No one is talking about the pandemic at the moment and the environmental crisis is on the carbon fuelled backburner because there’s a war in Ukraine. There’s a humanitarian disaster playing out before our eyes and as if that wasn’t enough it’s sending an already skyrocketing cost of living even further into the exosphere. Feeling anxious? There’s more…
There’s a skills shortage across multiple industries making customer service levels varied at best and threatening the long-term viability of various industry sectors, and all the while technological advances are changing the living and working landscape at pace. Against that backdrop, it’s little surprise that customer angst is one of the greatest challenges for modern businesses, but also one of the most overlooked.
We have written about customer angst and anxiety before in the midst of the pandemic. However, as we move forward, businesses are not just responding to angst in a real time to fresh situations, but learning to navigate long-term anxiety as well.
So, what can organisations do about customer angst? As businesses, we can’t wait for it to go away – it won’t, it will just evolve. We can’t pretend it’s not happening – it is, and it feeds into every interaction we have with our customers. The net result is that we have to understand it and ensure we’re building the customer into experiences, creating an environment that eases rather than exacerbates anxiety and its knock on effects for our customer relationships.
The collective trauma response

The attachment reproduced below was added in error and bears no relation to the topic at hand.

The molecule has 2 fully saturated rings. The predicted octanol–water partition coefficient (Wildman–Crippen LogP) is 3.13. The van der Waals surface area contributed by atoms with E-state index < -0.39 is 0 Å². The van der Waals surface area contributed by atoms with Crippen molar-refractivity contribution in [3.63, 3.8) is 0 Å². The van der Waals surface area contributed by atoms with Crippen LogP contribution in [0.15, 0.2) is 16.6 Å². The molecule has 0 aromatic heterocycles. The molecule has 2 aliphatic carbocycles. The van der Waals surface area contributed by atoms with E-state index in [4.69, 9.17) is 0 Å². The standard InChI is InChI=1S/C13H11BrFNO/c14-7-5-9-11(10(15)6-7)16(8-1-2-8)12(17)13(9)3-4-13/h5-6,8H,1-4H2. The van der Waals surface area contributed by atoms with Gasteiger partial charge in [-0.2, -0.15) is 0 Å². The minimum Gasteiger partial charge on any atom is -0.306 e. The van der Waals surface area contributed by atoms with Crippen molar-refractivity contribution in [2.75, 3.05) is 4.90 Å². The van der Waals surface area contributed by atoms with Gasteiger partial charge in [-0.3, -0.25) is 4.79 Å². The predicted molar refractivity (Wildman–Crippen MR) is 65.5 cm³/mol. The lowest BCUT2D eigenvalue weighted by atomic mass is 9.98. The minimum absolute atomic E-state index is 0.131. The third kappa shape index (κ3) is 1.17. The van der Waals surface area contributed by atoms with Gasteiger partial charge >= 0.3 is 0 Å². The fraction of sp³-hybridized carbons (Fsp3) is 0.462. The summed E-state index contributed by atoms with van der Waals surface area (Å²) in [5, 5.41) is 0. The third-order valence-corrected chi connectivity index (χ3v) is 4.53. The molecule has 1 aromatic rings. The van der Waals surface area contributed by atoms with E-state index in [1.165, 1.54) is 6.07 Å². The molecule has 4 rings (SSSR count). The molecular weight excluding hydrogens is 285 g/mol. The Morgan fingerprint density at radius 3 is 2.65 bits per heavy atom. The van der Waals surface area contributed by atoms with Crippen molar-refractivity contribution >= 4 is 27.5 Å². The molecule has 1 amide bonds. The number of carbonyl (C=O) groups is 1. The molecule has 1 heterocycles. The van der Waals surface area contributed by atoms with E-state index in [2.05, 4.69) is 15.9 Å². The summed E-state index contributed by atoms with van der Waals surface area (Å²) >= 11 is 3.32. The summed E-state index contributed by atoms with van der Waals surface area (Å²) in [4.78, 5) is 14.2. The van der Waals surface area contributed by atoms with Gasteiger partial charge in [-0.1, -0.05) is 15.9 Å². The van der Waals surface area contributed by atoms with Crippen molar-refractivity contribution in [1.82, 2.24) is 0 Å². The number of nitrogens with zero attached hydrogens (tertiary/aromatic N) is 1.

Often intangible, angst and anxiety are all pervading feelings that most of us have got used to over the last two years. Anxiety is a reported long-term effect of trauma in individuals, so it’s little surprise that as a collective whole, we’re seeing an awful lot of it. With that in mind, it would be foolhardy to think anxiety would not impact customer behaviour and require proactive changes to the customer journey within all organisations.
We see customer anxiety play out in a number of ways – how people approach their spending, limited brand loyalty and being quicker to anger or to make a complaint. In financial services alone, by January 2021, the Financial Ombudsman had received 3,500 complaints related to Covid-19. Some of those complaints will have been driven by anxiety and some will have been the result of exposed issues in the customer experience, but in short the customer experience and the customer needs were not in line with one another.
There’s also something of an expectation of poor experience following the pandemic, but the ‘Covid excuse’ is no longer acceptable. There’s a sense that consumers are jaded about the explanation and they don’t trust its authenticity. One of the other effects of anxiety seems to be a considerable drop in consumer trust.
The changing landscape
There are other, less acute things that also contribute to a pervading sense of anxiety and that continue to challenge businesses. Post-pandemic we continue to live in a world of change. Businesses and individuals alike are adapting to a hybrid model of working, lots of people took the time during the pandemic to reconsider their values and change careers, there are ongoing concerns over job security in a world of more ‘gig’ style working, and lots of people still don’t want to return to the office at all.